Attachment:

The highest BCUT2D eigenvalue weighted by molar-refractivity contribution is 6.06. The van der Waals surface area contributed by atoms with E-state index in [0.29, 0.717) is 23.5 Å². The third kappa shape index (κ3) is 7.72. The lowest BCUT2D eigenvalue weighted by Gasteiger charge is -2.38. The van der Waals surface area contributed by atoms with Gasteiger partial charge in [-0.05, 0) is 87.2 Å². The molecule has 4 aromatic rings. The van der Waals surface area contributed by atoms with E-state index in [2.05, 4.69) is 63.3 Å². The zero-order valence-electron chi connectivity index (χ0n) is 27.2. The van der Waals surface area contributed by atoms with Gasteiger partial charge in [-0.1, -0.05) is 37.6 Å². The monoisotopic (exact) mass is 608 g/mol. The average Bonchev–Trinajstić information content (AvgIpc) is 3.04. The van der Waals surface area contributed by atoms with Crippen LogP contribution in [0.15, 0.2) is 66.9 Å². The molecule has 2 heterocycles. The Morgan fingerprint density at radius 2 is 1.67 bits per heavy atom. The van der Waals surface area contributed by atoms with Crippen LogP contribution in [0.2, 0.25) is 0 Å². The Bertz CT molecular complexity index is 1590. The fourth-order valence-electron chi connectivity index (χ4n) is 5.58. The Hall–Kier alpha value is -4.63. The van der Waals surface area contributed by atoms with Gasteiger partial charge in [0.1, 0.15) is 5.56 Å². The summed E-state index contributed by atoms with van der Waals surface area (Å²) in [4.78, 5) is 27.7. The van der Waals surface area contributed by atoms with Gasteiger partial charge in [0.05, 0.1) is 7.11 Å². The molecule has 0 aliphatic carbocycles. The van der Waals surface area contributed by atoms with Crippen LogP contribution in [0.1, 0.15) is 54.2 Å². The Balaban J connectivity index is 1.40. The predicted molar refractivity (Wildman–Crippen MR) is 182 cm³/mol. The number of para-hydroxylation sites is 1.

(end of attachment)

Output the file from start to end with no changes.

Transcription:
The highest BCUT2D eigenvalue weighted by molar-refractivity contribution is 6.06. The van der Waals surface area contributed by atoms with E-state index in [0.29, 0.717) is 23.5 Å². The third kappa shape index (κ3) is 7.72. The lowest BCUT2D eigenvalue weighted by Gasteiger charge is -2.38. The van der Waals surface area contributed by atoms with Gasteiger partial charge in [-0.05, 0) is 87.2 Å². The molecule has 4 aromatic rings. The van der Waals surface area contributed by atoms with E-state index in [2.05, 4.69) is 63.3 Å². The zero-order valence-electron chi connectivity index (χ0n) is 27.2. The van der Waals surface area contributed by atoms with Gasteiger partial charge in [-0.1, -0.05) is 37.6 Å². The monoisotopic (exact) mass is 608 g/mol. The average Bonchev–Trinajstić information content (AvgIpc) is 3.04. The van der Waals surface area contributed by atoms with Crippen LogP contribution in [0.15, 0.2) is 66.9 Å². The molecule has 2 heterocycles. The Morgan fingerprint density at radius 2 is 1.67 bits per heavy atom. The van der Waals surface area contributed by atoms with Crippen LogP contribution in [0.2, 0.25) is 0 Å². The Bertz CT molecular complexity index is 1590. The fourth-order valence-electron chi connectivity index (χ4n) is 5.58. The Hall–Kier alpha value is -4.63. The van der Waals surface area contributed by atoms with Gasteiger partial charge in [0.1, 0.15) is 5.56 Å². The summed E-state index contributed by atoms with van der Waals surface area (Å²) in [4.78, 5) is 27.7. The van der Waals surface area contributed by atoms with Gasteiger partial charge in [0.05, 0.1) is 7.11 Å². The molecule has 0 aliphatic carbocycles. The van der Waals surface area contributed by atoms with Crippen LogP contribution in [0.1, 0.15) is 54.2 Å². The Balaban J connectivity index is 1.40. The predicted molar refractivity (Wildman–Crippen MR) is 182 cm³/mol. The number of para-hydroxylation sites is 1.